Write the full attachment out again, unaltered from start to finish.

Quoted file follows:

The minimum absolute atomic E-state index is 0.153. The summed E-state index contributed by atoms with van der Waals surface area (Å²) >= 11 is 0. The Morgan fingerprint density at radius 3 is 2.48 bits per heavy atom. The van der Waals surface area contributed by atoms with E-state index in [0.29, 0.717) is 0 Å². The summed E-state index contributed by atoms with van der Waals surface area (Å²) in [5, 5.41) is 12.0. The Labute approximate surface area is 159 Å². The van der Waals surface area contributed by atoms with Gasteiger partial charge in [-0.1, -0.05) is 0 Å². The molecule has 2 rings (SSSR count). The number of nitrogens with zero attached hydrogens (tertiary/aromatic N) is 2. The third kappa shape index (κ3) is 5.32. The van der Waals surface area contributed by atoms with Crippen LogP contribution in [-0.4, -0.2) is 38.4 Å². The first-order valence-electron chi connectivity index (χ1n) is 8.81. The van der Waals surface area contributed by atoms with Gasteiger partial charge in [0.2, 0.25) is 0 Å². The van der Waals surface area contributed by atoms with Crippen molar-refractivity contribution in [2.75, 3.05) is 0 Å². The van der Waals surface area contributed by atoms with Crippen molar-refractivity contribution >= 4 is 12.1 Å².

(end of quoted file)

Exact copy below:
The minimum absolute atomic E-state index is 0.153. The summed E-state index contributed by atoms with van der Waals surface area (Å²) >= 11 is 0. The Morgan fingerprint density at radius 3 is 2.48 bits per heavy atom. The van der Waals surface area contributed by atoms with E-state index in [0.29, 0.717) is 0 Å². The summed E-state index contributed by atoms with van der Waals surface area (Å²) in [5, 5.41) is 12.0. The Labute approximate surface area is 159 Å². The van der Waals surface area contributed by atoms with Gasteiger partial charge in [-0.1, -0.05) is 0 Å². The molecule has 2 rings (SSSR count). The number of nitrogens with zero attached hydrogens (tertiary/aromatic N) is 2. The third kappa shape index (κ3) is 5.32. The van der Waals surface area contributed by atoms with Crippen LogP contribution in [-0.4, -0.2) is 38.4 Å². The first-order valence-electron chi connectivity index (χ1n) is 8.81. The van der Waals surface area contributed by atoms with Gasteiger partial charge in [0.2, 0.25) is 0 Å². The van der Waals surface area contributed by atoms with Crippen molar-refractivity contribution in [2.75, 3.05) is 0 Å². The van der Waals surface area contributed by atoms with Crippen molar-refractivity contribution >= 4 is 12.1 Å².